Has Keith Vaz ever read a book? If he has, then I call for all books to be banned. Especially books with annoying bits in. Because, assuming that he has read a book (a reasonable but by no means concrete assumption) then we have at least one data point for a correlation between book-reading and being incredibly annoying.
I should explain. The MP for Leicester East and self-satisfied chairman of the Home Affairs Select Committee has decided to grab himself some easy headlines – a favourite trick of his – by calling for “closer scrutiny of aggressive first-person shooter video games”. (Only first-person, mind: third-person over-the-shoulder shooters like Space Marine or Gears of War are fine.) He did it in an Early Day Motion, after it was revealed that Anders Behring Breivik, the Norwegian neo-Nazi killer, said that he used it for “training” ahead of his shooting spree on Utoya island. He previously tried to blame the Malmo shootings on Counter-Strike.
All this reveals, once again, is how woefully ignorant (or wilfully disregarding) of evidence, and even basic reasoning, our political discourse is. My toddler colleague Dan Knowles has been going on about it with regards to the Government’s economic policies for the last couple of days. But it’s equally if not more visible on hot-button moral-panic topics like drugs, or, of course, violence in video games.
I don’t want to state baldly that there is no link between violent computer games and aggressive behaviour. A 2001 meta-analysis in the journal Psychological Science found that “exposure to violent video games increases physiological arousal and aggression-related thoughts and feelings [and] decreases prosocial behavior”, although more recent studies say otherwise. One, a 2010 meta-analysis in the Review of General Psychology, said that “the negative effects of violent games have been exaggerated by some elements of the scientific community, fitting with past cycles of media-focused moral panics”, and the positive effects, such as improved spacial awareness and social networking, have been ignored. Another, from 2007, found that the old scientific bugbear of publication bias – a tendency not to publish the studies which didn’t find what you were looking for – may have been behind the earlier links. “Once corrected for publication bias, studies of video game violence provided no support for the hypothesis that violent video game playing is associated with higher aggression,” it said. But I may be too eagerly looking for the studies that support my own beliefs, in classic confirmation-bias style, so I’ll just say that there may be a link, although if it’s this controversial and hard to pin down then it’s probably small.
My trouble is, actually, not so much with Vaz. He’s a symptom, a smug, publicity-seeking, irksome little symptom, of a wider problem. The gaming site Gamasutra captures it quite neatly, saying: “No one at any major news outlet understands the third-variable problem”. To that we might add: no one in a position of political power understands, or is willing to demonstrate understanding of, the third-variable problem. Gamasutra’s example is of ice cream sales and deaths by drowning. If you plot incidence of the two on a graph, you’ll notice they go up and down together fairly closely. So clearly ice cream causes drowning. Unless witnessing a drowning makes people more likely to buy ice cream? Um.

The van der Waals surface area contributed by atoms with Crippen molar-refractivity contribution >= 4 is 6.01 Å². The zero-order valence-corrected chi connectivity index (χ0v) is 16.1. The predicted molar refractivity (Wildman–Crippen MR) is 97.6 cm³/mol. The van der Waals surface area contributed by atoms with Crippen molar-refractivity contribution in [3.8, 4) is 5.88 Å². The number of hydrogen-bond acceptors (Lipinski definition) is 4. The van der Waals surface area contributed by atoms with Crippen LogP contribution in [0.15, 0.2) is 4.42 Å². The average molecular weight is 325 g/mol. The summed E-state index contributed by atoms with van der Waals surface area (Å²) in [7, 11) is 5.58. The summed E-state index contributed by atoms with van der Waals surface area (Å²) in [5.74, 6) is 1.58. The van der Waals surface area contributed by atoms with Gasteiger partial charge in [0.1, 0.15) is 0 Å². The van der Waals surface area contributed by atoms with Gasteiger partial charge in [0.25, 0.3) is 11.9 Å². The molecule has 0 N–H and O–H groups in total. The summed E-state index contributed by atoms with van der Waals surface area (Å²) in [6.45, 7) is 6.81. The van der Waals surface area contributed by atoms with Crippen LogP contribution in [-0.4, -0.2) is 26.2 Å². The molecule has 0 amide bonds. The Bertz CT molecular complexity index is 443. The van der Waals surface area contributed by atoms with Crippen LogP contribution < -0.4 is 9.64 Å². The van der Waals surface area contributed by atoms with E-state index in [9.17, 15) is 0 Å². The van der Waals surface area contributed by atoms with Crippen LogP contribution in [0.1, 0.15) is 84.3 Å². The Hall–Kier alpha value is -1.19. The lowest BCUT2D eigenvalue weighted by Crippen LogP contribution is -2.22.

Obviously what’s actually going on is that in sunny weather, more people buy ice cream, and more people go swimming. More people going swimming means more people drowning. The two variables, ice-cream sales and deaths by drowning, go up and down not because they’re related to each other, but because they’re related to a third variable, warm weather.
But people like Keith Vaz, and various other hyperventilating commentators, don’t think in these terms. They see anecdotes like Breivik playing Call of Duty, or Peter Mangs and Counter-Strike, or the Columbine killers and Doom, and they think (or say, at least): they played the games, then they shot the kids; therefore, they shot the kids because of the games. This is even before we get to the data: are spree-killers actually any more likely to have played violent computer games than the rest of us? I don’t know. But if they are, then it’s easy to point to possible third variables. Most obviously, maybe people who enjoy real-life violence are also more likely to enjoy simulations of it.
Last week saw the release of The Geek Manifesto, by The Times’s former science editor Mark Henderson. It’s about why we need more geeks in public life: how our legal-and-humanities-degrees-dominated political discourse is devastating for policy. Debates over things like the MMR vaccine and GM foods are dominated not by informed discussion but fearmongering, based not on data but prejudice or panic. The same with the debate on drugs – in 2009, the Government’s chief scientific adviser, David Nutt, was sacked for saying something straightforwardly true, that the drug ecstasy is less dangerous than horse-riding. To Mark’s excellent list of topics that need the calming voice of the nation’s geeks – I’ve just got the book, and plan to write more about it when I have a chance to do more than skim it – I would like to add video games. Whatever the reality of the link between video games and violence, more the shrill-voiced legions of Keith Vazes get to set the agenda, the less likely we are to end making the right decision about what to do about it.
• Further reading: Vaughan Bell’s fascinating Slate article, “Don’t touch that dial: a history of media technology scares“